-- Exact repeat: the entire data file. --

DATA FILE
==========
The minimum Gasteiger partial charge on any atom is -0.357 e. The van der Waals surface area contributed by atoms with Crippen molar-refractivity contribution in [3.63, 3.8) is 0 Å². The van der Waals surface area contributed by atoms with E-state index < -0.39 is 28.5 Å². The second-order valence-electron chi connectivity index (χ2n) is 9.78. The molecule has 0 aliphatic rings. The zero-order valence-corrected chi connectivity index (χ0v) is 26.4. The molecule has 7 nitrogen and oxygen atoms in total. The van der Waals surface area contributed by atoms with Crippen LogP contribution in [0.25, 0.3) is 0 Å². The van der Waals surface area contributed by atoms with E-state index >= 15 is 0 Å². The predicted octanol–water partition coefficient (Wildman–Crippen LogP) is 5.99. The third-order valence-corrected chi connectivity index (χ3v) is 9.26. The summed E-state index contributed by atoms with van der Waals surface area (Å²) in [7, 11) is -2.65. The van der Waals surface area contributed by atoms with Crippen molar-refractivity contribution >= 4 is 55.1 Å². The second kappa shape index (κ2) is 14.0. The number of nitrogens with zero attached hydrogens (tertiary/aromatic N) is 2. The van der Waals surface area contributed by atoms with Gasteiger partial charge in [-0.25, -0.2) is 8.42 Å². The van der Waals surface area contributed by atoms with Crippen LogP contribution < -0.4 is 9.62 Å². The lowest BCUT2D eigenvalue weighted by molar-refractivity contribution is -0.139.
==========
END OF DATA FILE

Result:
The minimum Gasteiger partial charge on any atom is -0.357 e. The van der Waals surface area contributed by atoms with Crippen molar-refractivity contribution in [3.63, 3.8) is 0 Å². The van der Waals surface area contributed by atoms with E-state index < -0.39 is 28.5 Å². The second-order valence-electron chi connectivity index (χ2n) is 9.78. The molecule has 0 aliphatic rings. The zero-order valence-corrected chi connectivity index (χ0v) is 26.4. The molecule has 7 nitrogen and oxygen atoms in total. The van der Waals surface area contributed by atoms with Crippen LogP contribution in [0.25, 0.3) is 0 Å². The van der Waals surface area contributed by atoms with E-state index >= 15 is 0 Å². The predicted octanol–water partition coefficient (Wildman–Crippen LogP) is 5.99. The third-order valence-corrected chi connectivity index (χ3v) is 9.26. The summed E-state index contributed by atoms with van der Waals surface area (Å²) in [7, 11) is -2.65. The van der Waals surface area contributed by atoms with Crippen molar-refractivity contribution >= 4 is 55.1 Å². The second kappa shape index (κ2) is 14.0. The number of nitrogens with zero attached hydrogens (tertiary/aromatic N) is 2. The van der Waals surface area contributed by atoms with Gasteiger partial charge in [-0.25, -0.2) is 8.42 Å². The van der Waals surface area contributed by atoms with Crippen LogP contribution < -0.4 is 9.62 Å². The lowest BCUT2D eigenvalue weighted by molar-refractivity contribution is -0.139.